How does a Credit Card work?
Credit Cards offer numerous benefits over Debit Cards. These include the ability to:
- Earn Rewards points on your purchases, which you can ultimately use to redeem flights or obtain versatile Gift Cards such as Woolworths/Coles/Westfield Gift Cards
- Set up Direct Debits without having to consider whether there’s enough money in your linked Debit Card
- Keep money in your own account for longer, allowing you to earn more interest on this cash before having to pay off your Credit Card.
- Have Travel Insurance provided through your Credit Card, saving you from having to obtain Travel Insurance separately
Your purchases within a period of ~1 month are accumulated and billed to you as one big lump sum, which you are then expected to pay off ~15 days after the end of that period.
Whilst there are several disadvantages explained above, in my opinion, the advantages greatly outweigh the disadvantages.
Feel free to leave comments as questions etc.
How does a Credit Card work?
I’ve created this primarily for people that are completely new to Credit Cards. As with most things on this blog, this is explained from an Australian perspective.
In my opinion, Credit Cards are one of the most useful banking products in existence. Of course, transaction accounts and savings accounts keep your money safe and earn you interest. Home loans lend a hefty sum of money to enable you to purchase a dwelling or investment property. However, I personally gain a lot more satisfaction out of understanding and knowing the sorts of benefits I get with Credit Cards.
Some of the terms used below may be unfamiliar to you. These are explained in the Credit Card Terminology post.
- You have a bank account with a linked Debit Card, and are roughly aware of how it works, as I will be using Debit Cards as a point of comparison.
A Credit Card is similar to a Debit Card, with a few key differences:
- A Credit Card is a line of credit. This means you are being “lent” money. With a Debit Card or a Prepaid card, you have to have your own money in the account to be able to make purchases
- Because it is a line of credit, during the application process, a “credit enquiry” is initiated on your behalf by the bank/financial institution providing the credit. This leaves a trail in your credit history – although this is not necessarily a bad thing.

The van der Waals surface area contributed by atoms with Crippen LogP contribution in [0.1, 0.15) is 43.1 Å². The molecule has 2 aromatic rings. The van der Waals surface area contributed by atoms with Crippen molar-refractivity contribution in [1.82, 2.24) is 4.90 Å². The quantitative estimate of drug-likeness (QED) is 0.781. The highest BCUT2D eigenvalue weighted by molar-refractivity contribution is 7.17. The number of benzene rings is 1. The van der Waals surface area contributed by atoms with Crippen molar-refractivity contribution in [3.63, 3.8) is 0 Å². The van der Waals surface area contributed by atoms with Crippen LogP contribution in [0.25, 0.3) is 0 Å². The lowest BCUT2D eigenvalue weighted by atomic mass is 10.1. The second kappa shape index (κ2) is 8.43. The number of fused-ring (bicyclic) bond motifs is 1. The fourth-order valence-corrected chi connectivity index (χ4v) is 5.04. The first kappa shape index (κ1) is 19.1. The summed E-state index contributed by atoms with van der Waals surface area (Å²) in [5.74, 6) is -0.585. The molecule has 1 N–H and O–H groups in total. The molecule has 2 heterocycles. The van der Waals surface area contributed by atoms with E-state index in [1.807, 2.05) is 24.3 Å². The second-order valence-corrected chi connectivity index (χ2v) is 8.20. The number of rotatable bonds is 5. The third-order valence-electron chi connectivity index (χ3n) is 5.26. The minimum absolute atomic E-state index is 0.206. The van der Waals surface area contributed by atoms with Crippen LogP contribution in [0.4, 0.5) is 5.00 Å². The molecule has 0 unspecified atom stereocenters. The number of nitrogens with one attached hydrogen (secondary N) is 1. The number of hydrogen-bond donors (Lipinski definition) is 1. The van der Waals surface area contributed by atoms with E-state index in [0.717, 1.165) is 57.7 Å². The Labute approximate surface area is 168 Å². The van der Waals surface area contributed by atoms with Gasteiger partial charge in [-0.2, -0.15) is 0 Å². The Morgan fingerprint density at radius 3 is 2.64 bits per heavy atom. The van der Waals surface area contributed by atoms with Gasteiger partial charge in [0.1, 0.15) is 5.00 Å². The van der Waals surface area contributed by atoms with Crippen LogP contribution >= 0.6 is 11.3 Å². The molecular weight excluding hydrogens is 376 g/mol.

- Credit Cards have “credit limits”, which is basically the maximum amount your bank allows you to accumulate in debt before paying it off
- Expenses made on a Credit Card are accumulated and issued to you in a single bill at the end of a billing cycle
- [Personal Opinion] Because you are using someone else’s (the bank’s) money to make your purchases, I am under the impression when frauduluent transactions are made on a Credit Card versus a Debit Card, you are likely to have the bank act quicker
- Debit Cards linked to transaction accounts are more likely to have fees quoted as a “monthly fee”, as opposed to Credit Cards which have annual fees
- Credit Cards are generally not used for withdrawing money out of an ATM, due to the additional fees involved with withdrawing out of a Credit Card (“Cash Advance Fee”)
Benefits of a Credit Card over a Debit Card include:
- The ability to earn Rewards points, which you can ultimately use to redeem flights or obtain Gift Cards for places like Woolworths/Coles. There are a very limited number of non-Credit Card products that can earn you Rewards points, but at a much worse earn rate than that of Credit Cards
- Having a card to pay for things in situations where you have no cash and no money in the account linked to your Debit Card
- Using a portion of your Credit limit (as opposed to your own money) for times when you have to pay a hefty deposit, such as when staying at hotels or when hiring a car
- Keeping the cash in your own account for longer, and thus earning more interest (or using it in another way, as you please) because you do not need to pay the expenses back until the end of the billing cycle.
- Insurances – this can include Price Protection, Travel, Smartphone Screen, Extended Warranty
- Lounge Access – Usually only offered on the more premium cards, this benefit is generally applicable to travellers who wish to use a lounge prior to flying to get free food, alcoholic beverages, free WiFi and in some cases showers, massages, spas.
- Ability to add an “Additional Cardholder” or “Supplementary Cardholder” for a partner, friend, relative. This is sort of an alternative to having a joint bank account, and is useful for getting a partner to earn points and for consolidation of transactions
- You are able to setup direct debits from a Credit Card for many bills to your Credit Card, thus automating the process and not having to think of whether you have cash in your previously linked Debit Card
- As a side note, some merchants only allow Direct Debits from Debit accounts specifically (i.e. BSB & Account Number). With these merchants you will not be able to pay via Card regardless.
- Ability to take advantage of American Express Statement Credits – exclusive to American Express Cards, where the concept is you will gain a certain amount of cashback after exceeding a certain spend threshold.
- As an example, spend $100 or more when purchasing a Westfield Gift Card and obtain a $25 sttatement credit, making the effective cost of everything you buy at a Westfield (including Westfield-based Coles/Woolworths) 22.05% off. This assumes you buy the minimum ($100) and factors in the activation fee of $2.95.
Disadvantages of a Credit Card relative to a Debit Card:
- If you are not disciplined, there is the danger that you will spend beyond your means and get yourself into a cycle of debt.
- In addition to being in debt, it is very possible that you will have to pay additional on top of the expenses you have paid in the form of late fees and/or interest charges.
- Withdrawing money from an ATM incurs fees such as Cash Advance Fees